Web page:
Porter-Leath and the University of Memphis are set to celebrate the grand opening for the Early Childhood Academy at Orange Mound Friday afternoon.
The ceremony will start at 1:30 pm and will include speeches from senior-level management at Porter-Leath, as well as speeches from UofM President M. David Rudd and UofM Associate Vice President Sally Gates Parish.
Afterwards, there will be a ribbon cutting followed by refreshments and tours of the new academy.
“The grand opening is going to be very short and sweet,” said Jeffery D. Parker, site operations manager for Porter-Leath.
The event will be both in-person and virtual through Facebook Live. Porter-Leath and UofM broke ground on the Early Childhood Academy in November 2020. According to Parker, the idea to develop the academy came after Porter-Leath noticed there were not a lot of quality child care centers in the area.
“We try to build ties and partnerships with communities who have early childhood needs,” Parker said.
Parker noted that the partnership between Porter-Leath and UofM began since the academy was in close proximity to the university. The facility, originally set to open in January this year, faced delays largely due to the COVID-19 pandemic.
The pandemic affected Porter-Leath in many areas, including supply chain in construction, building parts and licensing for the facility.
“We had been ready to actually open for probably a month and a half before we actually got our license,” Parker said. “Due to delays, everyone was short-staffed, so they couldn’t actually get out to do the inspection of the facility.”
The architecture of Early Childhood Academy was inspired by the culture of Orange Mound. Through the exterior that looks like several houses connected together and the interior that includes a front-porch appearance at the entry of each classroom, the academy emphasizes the theme of community at the facility.
“In communities, we want to build, uplift and empower the community as a whole,” Parker said. “And why not do it in Orange Mound where it has such a rich history in the Memphis area?”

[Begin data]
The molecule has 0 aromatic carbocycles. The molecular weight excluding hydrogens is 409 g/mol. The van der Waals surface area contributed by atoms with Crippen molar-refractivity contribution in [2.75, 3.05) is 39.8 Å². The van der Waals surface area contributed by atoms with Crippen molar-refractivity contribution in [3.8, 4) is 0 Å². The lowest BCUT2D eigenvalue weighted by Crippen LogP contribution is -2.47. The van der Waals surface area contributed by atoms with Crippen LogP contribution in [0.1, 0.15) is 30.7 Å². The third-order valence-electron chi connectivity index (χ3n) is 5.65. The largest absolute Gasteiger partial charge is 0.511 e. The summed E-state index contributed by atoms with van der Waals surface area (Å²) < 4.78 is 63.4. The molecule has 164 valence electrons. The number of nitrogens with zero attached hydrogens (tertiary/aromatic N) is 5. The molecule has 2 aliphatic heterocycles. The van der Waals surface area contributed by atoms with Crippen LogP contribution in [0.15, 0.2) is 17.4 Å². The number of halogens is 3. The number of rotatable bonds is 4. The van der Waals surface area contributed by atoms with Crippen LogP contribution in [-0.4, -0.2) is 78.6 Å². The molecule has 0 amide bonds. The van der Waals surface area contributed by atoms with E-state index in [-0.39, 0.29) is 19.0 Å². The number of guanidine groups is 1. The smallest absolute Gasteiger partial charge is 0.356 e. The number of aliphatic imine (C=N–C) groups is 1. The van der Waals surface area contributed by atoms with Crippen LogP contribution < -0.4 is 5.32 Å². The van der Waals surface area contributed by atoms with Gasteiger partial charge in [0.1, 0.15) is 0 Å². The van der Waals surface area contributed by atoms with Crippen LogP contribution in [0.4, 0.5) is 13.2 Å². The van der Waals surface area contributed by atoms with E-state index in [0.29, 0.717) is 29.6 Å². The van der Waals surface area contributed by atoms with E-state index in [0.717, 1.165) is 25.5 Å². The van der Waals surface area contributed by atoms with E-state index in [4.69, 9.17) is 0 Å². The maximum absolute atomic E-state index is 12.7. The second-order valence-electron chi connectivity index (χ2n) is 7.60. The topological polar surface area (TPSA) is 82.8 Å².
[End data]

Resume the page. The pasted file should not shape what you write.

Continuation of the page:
The academy partnered with TONE and Urban Art Commission to include the works of local artists within the facility. One of these artists is Juan Rojo, who heard about the opportunity for artists’ work to be included through UAC.
“It was an open call for proposals for murals through the Urban Art Commission, so I applied for that,” Rojo said.
His colorful mural includes a diverse group of children in a classroom participating in creative activities under the supervision of teachers.
Rojo developed the idea for the mural by taking photographs of children who attend the academy. He was unsure if he would be able to successfully complete his mural idea for the academy.
“I didn’t know if it was going to be possible with COVID-19, but they liked the idea and helped me along the way,” Rojo said. “I went to the school for a couple of days, took hundreds of photos and made a design based on the photos.”
Through his artwork, along with the other featured artwork by Daria Davis and Sarai Payne, Rojo hopes that a strong image of community is felt by viewers.
“It’s an empowering mural that tries to empower the actual people that live in the community. It’s a positive, fun image that encourages learning,” Rojo said.
The academy also features Porter Leath’s teacher training institute the Teacher Excellence Program. Through the program, teachers at the academy have all-day access to support and training. Deaunn J. Stovall, teaching and learning manager at Porter-Leath, explained the goals of the program in the following statement:
“The Teacher Excellence Program strives to help teachers build capacity in understanding the importance of how social emotional development affects learning. TEP promotes social connections, healthy relationships and positive child, teacher, adult interactions that help to build and shape strong brains on children birth to age five years old, particularly executive function.”
The program is supported by instructional coaches and relief teachers. Instructional coaches support early education teachers through workshops and mentoring, ensuring that teachers connect with their students to the best of their ability. Relief teachers serve as a third teacher in a classroom through providing extensive knowledge and help to students and teachers. They are also able to take the role of teacher if a teacher needs to leave for professional development.
“We consider our professional development an experience. We provide staff with our research-based information, and we ensure that our sessions have their social, emotional well being in mind,” Stovall said.
Stovall hopes that when people within the Orange Mound community see Early Childhood Academy, they feel loved and that they do not have to go to any other facility across town to get the type of care the academy offers.
“I hope they see it as a beacon of hope where they can go and thrive and be a part of something awesome,” Stovall said. “They can walk in and feel welcomed, valued, seen and heard.”